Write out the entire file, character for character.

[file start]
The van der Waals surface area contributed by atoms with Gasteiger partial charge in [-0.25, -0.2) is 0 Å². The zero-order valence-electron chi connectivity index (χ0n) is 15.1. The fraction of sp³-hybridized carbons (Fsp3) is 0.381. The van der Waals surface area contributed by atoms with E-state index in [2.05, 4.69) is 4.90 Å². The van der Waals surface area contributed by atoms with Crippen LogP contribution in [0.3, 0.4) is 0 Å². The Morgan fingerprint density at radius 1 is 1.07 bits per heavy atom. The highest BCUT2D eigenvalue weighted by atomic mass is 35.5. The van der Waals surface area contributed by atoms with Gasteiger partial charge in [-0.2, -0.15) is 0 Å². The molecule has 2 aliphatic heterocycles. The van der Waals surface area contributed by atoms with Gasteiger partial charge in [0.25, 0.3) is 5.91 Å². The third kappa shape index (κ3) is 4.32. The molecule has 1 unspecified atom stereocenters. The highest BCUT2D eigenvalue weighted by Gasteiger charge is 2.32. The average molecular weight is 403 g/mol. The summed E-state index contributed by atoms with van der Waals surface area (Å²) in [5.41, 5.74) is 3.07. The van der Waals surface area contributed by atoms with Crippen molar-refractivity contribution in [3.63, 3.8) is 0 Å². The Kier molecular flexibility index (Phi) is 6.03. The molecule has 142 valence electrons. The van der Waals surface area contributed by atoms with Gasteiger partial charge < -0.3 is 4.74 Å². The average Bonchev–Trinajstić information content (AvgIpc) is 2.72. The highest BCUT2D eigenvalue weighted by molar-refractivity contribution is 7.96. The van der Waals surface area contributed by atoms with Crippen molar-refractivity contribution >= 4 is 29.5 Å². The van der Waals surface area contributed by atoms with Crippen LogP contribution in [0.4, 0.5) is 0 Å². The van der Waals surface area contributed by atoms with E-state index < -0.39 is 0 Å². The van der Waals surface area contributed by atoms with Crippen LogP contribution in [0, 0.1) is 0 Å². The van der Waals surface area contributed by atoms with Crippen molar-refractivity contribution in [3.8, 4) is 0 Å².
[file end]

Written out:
The van der Waals surface area contributed by atoms with Gasteiger partial charge in [-0.25, -0.2) is 0 Å². The zero-order valence-electron chi connectivity index (χ0n) is 15.1. The fraction of sp³-hybridized carbons (Fsp3) is 0.381. The van der Waals surface area contributed by atoms with E-state index in [2.05, 4.69) is 4.90 Å². The van der Waals surface area contributed by atoms with Crippen LogP contribution in [0.3, 0.4) is 0 Å². The Morgan fingerprint density at radius 1 is 1.07 bits per heavy atom. The highest BCUT2D eigenvalue weighted by atomic mass is 35.5. The van der Waals surface area contributed by atoms with Gasteiger partial charge in [-0.2, -0.15) is 0 Å². The molecule has 2 aliphatic heterocycles. The van der Waals surface area contributed by atoms with Gasteiger partial charge in [0.25, 0.3) is 5.91 Å². The third kappa shape index (κ3) is 4.32. The molecule has 1 unspecified atom stereocenters. The highest BCUT2D eigenvalue weighted by Gasteiger charge is 2.32. The average molecular weight is 403 g/mol. The summed E-state index contributed by atoms with van der Waals surface area (Å²) in [5.41, 5.74) is 3.07. The van der Waals surface area contributed by atoms with Crippen molar-refractivity contribution in [3.63, 3.8) is 0 Å². The Kier molecular flexibility index (Phi) is 6.03. The molecule has 142 valence electrons. The van der Waals surface area contributed by atoms with Gasteiger partial charge < -0.3 is 4.74 Å². The average Bonchev–Trinajstić information content (AvgIpc) is 2.72. The highest BCUT2D eigenvalue weighted by molar-refractivity contribution is 7.96. The van der Waals surface area contributed by atoms with Crippen molar-refractivity contribution >= 4 is 29.5 Å². The van der Waals surface area contributed by atoms with Crippen LogP contribution in [0.4, 0.5) is 0 Å². The van der Waals surface area contributed by atoms with E-state index < -0.39 is 0 Å². The van der Waals surface area contributed by atoms with Crippen LogP contribution in [0, 0.1) is 0 Å². The van der Waals surface area contributed by atoms with Crippen molar-refractivity contribution in [3.8, 4) is 0 Å².